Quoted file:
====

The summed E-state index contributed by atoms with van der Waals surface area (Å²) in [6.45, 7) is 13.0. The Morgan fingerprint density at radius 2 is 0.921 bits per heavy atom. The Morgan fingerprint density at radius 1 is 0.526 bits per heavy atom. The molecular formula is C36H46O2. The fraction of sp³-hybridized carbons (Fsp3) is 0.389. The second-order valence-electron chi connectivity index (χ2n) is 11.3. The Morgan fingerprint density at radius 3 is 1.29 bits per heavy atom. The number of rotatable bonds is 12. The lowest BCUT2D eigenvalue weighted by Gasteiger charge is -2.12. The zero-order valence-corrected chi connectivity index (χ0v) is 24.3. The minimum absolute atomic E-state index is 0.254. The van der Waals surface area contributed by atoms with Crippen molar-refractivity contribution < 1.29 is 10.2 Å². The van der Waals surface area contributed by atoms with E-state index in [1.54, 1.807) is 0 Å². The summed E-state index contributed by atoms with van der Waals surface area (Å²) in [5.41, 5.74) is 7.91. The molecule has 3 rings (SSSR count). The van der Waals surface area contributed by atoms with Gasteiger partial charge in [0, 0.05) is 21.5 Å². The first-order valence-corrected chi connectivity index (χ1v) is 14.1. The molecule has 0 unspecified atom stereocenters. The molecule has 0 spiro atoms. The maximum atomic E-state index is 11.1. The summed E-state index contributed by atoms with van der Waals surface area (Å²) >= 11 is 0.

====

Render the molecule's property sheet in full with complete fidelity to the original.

The summed E-state index contributed by atoms with van der Waals surface area (Å²) in [6.45, 7) is 13.0. The Morgan fingerprint density at radius 2 is 0.921 bits per heavy atom. The Morgan fingerprint density at radius 1 is 0.526 bits per heavy atom. The molecular formula is C36H46O2. The fraction of sp³-hybridized carbons (Fsp3) is 0.389. The second-order valence-electron chi connectivity index (χ2n) is 11.3. The Morgan fingerprint density at radius 3 is 1.29 bits per heavy atom. The number of rotatable bonds is 12. The lowest BCUT2D eigenvalue weighted by Gasteiger charge is -2.12. The zero-order valence-corrected chi connectivity index (χ0v) is 24.3. The minimum absolute atomic E-state index is 0.254. The van der Waals surface area contributed by atoms with Crippen molar-refractivity contribution < 1.29 is 10.2 Å². The van der Waals surface area contributed by atoms with E-state index in [1.54, 1.807) is 0 Å². The summed E-state index contributed by atoms with van der Waals surface area (Å²) in [5.41, 5.74) is 7.91. The molecule has 3 rings (SSSR count). The van der Waals surface area contributed by atoms with Gasteiger partial charge in [0, 0.05) is 21.5 Å². The first-order valence-corrected chi connectivity index (χ1v) is 14.1. The molecule has 0 unspecified atom stereocenters. The molecule has 0 spiro atoms. The maximum atomic E-state index is 11.1. The summed E-state index contributed by atoms with van der Waals surface area (Å²) >= 11 is 0.